Inclusion and the Left Hind Leg of the Cricket

So you think no one in the whole wide world could possibly be fascinated with the left hind leg of the cricket?  Or the Academy Award-winning animation in a 1940 Walt Disney short feature?   Or the relationship between Sponge Bob and Squidward?

Think again.  If you, or someone you know, is fascinated by a topic that doesn't happen to fall into the realm of the "typical," you'll almost certainly find that you're not alone

While "normal" folks believe that the world revolves around spectator sports, office politics and water coolers, the rest of the world knows that there's much more to life.  For every passion there are a world of people who study, research, debate and work in the field.

Think crickets are boring?  Plenty of folks would disagree.
At this very moment, a biologist in the field is  getting up close and personal as he studies the habits of crickets.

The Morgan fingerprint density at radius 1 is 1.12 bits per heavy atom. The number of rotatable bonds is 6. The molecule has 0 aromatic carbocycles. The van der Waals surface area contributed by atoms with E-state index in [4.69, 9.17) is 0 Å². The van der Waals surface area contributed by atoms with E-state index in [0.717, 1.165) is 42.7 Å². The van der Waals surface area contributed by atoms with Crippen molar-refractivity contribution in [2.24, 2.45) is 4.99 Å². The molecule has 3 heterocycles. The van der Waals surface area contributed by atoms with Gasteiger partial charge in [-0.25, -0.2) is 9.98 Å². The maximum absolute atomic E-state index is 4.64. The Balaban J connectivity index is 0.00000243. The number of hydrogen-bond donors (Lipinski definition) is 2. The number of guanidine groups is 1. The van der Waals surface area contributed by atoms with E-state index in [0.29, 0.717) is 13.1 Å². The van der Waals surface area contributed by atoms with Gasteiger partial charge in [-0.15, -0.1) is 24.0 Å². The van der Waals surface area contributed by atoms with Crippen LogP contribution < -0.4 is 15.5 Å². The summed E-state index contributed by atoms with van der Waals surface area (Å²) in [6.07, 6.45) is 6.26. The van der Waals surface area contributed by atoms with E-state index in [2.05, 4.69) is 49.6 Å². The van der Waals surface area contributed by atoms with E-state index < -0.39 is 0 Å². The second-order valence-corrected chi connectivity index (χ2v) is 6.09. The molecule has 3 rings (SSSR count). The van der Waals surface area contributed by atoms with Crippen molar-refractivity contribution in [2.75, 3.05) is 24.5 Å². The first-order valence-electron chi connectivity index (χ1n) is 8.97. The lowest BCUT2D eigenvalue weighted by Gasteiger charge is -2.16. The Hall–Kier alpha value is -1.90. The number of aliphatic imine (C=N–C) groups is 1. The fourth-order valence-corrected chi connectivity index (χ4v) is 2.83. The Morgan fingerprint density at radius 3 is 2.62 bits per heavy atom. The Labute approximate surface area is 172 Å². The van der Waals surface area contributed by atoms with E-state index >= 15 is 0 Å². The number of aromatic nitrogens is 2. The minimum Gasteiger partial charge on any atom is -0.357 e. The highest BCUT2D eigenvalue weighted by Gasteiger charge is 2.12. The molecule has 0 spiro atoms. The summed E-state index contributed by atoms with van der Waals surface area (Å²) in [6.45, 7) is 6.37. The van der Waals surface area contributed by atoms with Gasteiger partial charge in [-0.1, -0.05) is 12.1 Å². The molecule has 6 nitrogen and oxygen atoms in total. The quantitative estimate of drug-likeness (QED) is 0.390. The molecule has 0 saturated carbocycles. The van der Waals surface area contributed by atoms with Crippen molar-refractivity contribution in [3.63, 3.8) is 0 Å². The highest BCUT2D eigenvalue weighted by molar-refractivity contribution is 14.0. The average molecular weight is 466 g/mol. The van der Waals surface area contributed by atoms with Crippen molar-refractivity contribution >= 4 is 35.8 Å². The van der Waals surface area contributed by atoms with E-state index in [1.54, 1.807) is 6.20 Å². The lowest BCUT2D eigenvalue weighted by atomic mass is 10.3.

Right now, somewhere in a museum, a paleontologist (along with a posse of volunteers and interns) is painstakingly cleaning the 8th vertebrae of a dinosaur.

As I write, a social historian is analyzing the characters in Disney's animated classics.

Somewhere out there, a group of train spotters is poring over a schedule, reviewing the details of a locomotive engine, or pulling out binoculars to check the number on a passing train.

My point here is simple.  Somewhere out there, whether at a museum, a university, a club or an online community, there are people who share the interests of children and adults who "think differently."  Rather than forcing everyone to cherish the ordinary, perhaps it would be easier...  more productive...  and a whole lot more fun... to help each individual find others who love what they love.


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  3. Today I said goodbye to my first Hospice patient. She would have been 100 in December. They work hard to match up volunteers with patients, and they did a fantastic job with us. We bonded quickly and talked about everything, from how short Tom Cruise is to how worried her five-year-old self was that her |


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Lisa Jo Rudy